Persistent volume reclaim policy

When a PersistentVolumeClaim is no longer needed, you can delete it. Once a pod is deleted and no longer claims a persistent volume, it enters the released phase, and Kubernetes will not reuse it. However, this behavior is configurable. You can set a persistentVolumeReclaimPolicy in the persistent volume definition. There are three possible policies:

  • Retain—The retain policy is the default policy in which the persistent volume remains in the released phase. An administrator must manually reclaim the volume.
  • Recycle—This setting is now deprecated. With this setting, the persistent volume's data is scrubbed before it's made available again.
  • Delete—The persistent volume is automatically deleted, and the physical storage is released.
Viewing the configured reclaim policy

Viewing the configured reclaim policy

Expanding a persistent volume

A PersistentVolumeClaim can be edited to configure a larger size. However, the StorageClass must have the allowVolumeExpansion field populated.

Resizing a PersistentVolumeClaim

Resizing a PersistentVolumeClaim depends on modifying the PVC to a larger size. You must also update the pod definition to use the new volume size. You may be unable to resize all volume types, which may require downtime for the PersistentVolumeClaim applications.

Backing up and restoring persistent volumes

Kubernetes does not contain a native backup solution for backing up your persistent volume data. You can use a third-party solution, including many free and open-source solutions.

Backing up your persistent volumes is crucial for disaster recovery. You can use tools like Velero, a popular open-source solution, to create backups of your persistent volumes and PersistentVolumeClaim. With Velero, you can restore your data to a new cluster or even the same cluster after a disaster.

Best practices for working with persistent volumes

Note the following best practices around persistent volumes in Kubernetes:

Subscribe to 4sysops newsletter!

  • Use StorageClasses—Storage classes remove the heavy lifting from provisioning PVs. With the dynamic provisioning that storage classes provide, admins can set a default storage class and not worry about manually configuring persistent storage for pods that require it.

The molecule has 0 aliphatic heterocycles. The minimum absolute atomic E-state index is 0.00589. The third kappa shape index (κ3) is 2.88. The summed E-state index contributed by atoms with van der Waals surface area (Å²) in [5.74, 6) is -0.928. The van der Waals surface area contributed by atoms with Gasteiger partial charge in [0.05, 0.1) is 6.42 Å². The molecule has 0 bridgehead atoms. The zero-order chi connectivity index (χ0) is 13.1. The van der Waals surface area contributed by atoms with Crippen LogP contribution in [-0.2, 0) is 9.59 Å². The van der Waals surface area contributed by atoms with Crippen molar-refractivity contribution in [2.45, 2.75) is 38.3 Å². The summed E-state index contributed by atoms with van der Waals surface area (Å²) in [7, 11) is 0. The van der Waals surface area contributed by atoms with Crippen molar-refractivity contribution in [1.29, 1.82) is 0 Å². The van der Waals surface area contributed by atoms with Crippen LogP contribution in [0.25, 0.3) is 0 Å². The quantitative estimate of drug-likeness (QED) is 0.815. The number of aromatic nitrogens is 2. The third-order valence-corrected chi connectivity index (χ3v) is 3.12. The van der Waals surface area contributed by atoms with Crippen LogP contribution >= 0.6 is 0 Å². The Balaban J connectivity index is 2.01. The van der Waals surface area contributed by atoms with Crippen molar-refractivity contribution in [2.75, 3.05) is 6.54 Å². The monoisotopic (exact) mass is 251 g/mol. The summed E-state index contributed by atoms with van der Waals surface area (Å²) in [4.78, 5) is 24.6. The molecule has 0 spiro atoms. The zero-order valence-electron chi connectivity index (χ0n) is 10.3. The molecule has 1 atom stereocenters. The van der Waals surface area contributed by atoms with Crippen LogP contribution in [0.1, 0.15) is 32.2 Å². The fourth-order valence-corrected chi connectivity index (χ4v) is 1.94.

• Choose the proper access modes—persistent volumes and PersistentVolumeClaims support several access modes, such as ReadWriteOnce, ReadOnlyMany, and ReadWriteMany. Choosing the proper access mode impacts the security and performance of your persistent storage.
  • Monitor persistent storage—You will want to monitor your persistent storage and ensure it is utilized correctly and efficiently. Open-source tools, such as Prometheus, can help you track storage, while you can have visibility into persistent volumes and PersistentVolumeClaims using the Kubernetes dashboard or Grafana dashboards.
  • Back up your data—Persistent volumes are like any other critical data. They need to be protected using a backup solution. Velero is an example of an open-source solution to automate persistent volume backups and ensure that your data is safe.

Wrapping up

Persistent volumes in Kubernetes are integral to hosting business-critical applications in self-hosted Kubernetes clusters. They allow ephemeral containers to persist critical data so your data isn't deleted with the pod when it is respun or updated. In addition, using storage classes and dynamic provisioning allows admins to automate the process of providing persistent volumes to stateful applications.


Leave a reply

Your email address will not be published. Required fields are marked *


© 4sysops 2006 - 2023


Please ask IT administration questions in the forums. Any other messages are welcome.


Log in with your credentials


Forgot your details?

Create Account